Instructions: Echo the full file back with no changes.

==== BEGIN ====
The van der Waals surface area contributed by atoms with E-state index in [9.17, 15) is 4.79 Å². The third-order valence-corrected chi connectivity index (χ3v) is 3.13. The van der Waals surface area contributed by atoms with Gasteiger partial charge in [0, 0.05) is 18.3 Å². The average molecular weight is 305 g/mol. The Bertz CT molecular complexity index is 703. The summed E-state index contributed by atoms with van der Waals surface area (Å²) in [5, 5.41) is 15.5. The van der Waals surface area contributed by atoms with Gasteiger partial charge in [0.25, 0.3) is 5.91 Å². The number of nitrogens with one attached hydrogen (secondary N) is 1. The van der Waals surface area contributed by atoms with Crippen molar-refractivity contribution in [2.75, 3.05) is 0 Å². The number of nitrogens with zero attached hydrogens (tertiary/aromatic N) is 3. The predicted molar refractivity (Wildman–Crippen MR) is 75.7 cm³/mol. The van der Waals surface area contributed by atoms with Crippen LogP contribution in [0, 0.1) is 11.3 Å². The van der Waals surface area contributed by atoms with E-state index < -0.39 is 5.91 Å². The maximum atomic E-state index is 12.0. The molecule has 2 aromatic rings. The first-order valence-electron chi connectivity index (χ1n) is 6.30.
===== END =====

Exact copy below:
The van der Waals surface area contributed by atoms with E-state index in [9.17, 15) is 4.79 Å². The third-order valence-corrected chi connectivity index (χ3v) is 3.13. The van der Waals surface area contributed by atoms with Gasteiger partial charge in [0, 0.05) is 18.3 Å². The average molecular weight is 305 g/mol. The Bertz CT molecular complexity index is 703. The summed E-state index contributed by atoms with van der Waals surface area (Å²) in [5, 5.41) is 15.5. The van der Waals surface area contributed by atoms with Gasteiger partial charge in [0.25, 0.3) is 5.91 Å². The number of nitrogens with one attached hydrogen (secondary N) is 1. The van der Waals surface area contributed by atoms with Crippen molar-refractivity contribution in [2.75, 3.05) is 0 Å². The number of nitrogens with zero attached hydrogens (tertiary/aromatic N) is 3. The predicted molar refractivity (Wildman–Crippen MR) is 75.7 cm³/mol. The van der Waals surface area contributed by atoms with Crippen LogP contribution in [0, 0.1) is 11.3 Å². The van der Waals surface area contributed by atoms with E-state index < -0.39 is 5.91 Å². The maximum atomic E-state index is 12.0. The molecule has 2 aromatic rings. The first-order valence-electron chi connectivity index (χ1n) is 6.30.